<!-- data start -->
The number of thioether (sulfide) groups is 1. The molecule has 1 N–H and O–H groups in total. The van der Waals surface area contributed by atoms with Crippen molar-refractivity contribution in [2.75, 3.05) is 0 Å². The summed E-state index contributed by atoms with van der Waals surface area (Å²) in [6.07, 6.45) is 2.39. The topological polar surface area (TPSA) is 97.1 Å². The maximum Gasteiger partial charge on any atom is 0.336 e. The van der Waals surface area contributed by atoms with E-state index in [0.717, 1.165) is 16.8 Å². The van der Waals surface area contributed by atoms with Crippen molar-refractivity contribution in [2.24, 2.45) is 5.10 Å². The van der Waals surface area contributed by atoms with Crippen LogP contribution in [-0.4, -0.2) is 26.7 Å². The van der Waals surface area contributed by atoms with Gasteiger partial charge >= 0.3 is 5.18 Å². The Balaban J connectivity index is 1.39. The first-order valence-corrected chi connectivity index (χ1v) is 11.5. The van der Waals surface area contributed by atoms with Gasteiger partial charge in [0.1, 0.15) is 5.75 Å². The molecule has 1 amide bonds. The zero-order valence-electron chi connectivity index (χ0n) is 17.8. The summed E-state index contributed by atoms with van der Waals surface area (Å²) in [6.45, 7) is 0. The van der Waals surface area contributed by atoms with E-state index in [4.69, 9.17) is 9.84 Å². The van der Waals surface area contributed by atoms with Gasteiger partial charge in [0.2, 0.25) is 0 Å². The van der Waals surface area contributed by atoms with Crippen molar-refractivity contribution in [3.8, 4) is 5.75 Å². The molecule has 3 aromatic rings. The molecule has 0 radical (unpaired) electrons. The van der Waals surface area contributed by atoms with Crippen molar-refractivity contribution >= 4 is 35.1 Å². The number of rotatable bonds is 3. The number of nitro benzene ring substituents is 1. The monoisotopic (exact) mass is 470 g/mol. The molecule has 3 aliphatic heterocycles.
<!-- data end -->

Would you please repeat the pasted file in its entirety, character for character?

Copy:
The number of thioether (sulfide) groups is 1. The molecule has 1 N–H and O–H groups in total. The van der Waals surface area contributed by atoms with Crippen molar-refractivity contribution in [2.75, 3.05) is 0 Å². The summed E-state index contributed by atoms with van der Waals surface area (Å²) in [6.07, 6.45) is 2.39. The topological polar surface area (TPSA) is 97.1 Å². The maximum Gasteiger partial charge on any atom is 0.336 e. The van der Waals surface area contributed by atoms with E-state index in [0.717, 1.165) is 16.8 Å². The van der Waals surface area contributed by atoms with Crippen molar-refractivity contribution in [2.24, 2.45) is 5.10 Å². The van der Waals surface area contributed by atoms with Crippen LogP contribution in [-0.4, -0.2) is 26.7 Å². The van der Waals surface area contributed by atoms with Gasteiger partial charge >= 0.3 is 5.18 Å². The Balaban J connectivity index is 1.39. The first-order valence-corrected chi connectivity index (χ1v) is 11.5. The van der Waals surface area contributed by atoms with Gasteiger partial charge in [0.1, 0.15) is 5.75 Å². The molecule has 1 amide bonds. The zero-order valence-electron chi connectivity index (χ0n) is 17.8. The summed E-state index contributed by atoms with van der Waals surface area (Å²) in [6.45, 7) is 0. The van der Waals surface area contributed by atoms with E-state index in [4.69, 9.17) is 9.84 Å². The van der Waals surface area contributed by atoms with Gasteiger partial charge in [0.2, 0.25) is 0 Å². The van der Waals surface area contributed by atoms with Crippen molar-refractivity contribution in [3.8, 4) is 5.75 Å². The molecule has 3 aromatic rings. The molecule has 0 radical (unpaired) electrons. The van der Waals surface area contributed by atoms with Crippen molar-refractivity contribution >= 4 is 35.1 Å². The number of rotatable bonds is 3. The number of nitro benzene ring substituents is 1. The monoisotopic (exact) mass is 470 g/mol. The molecule has 3 aliphatic heterocycles.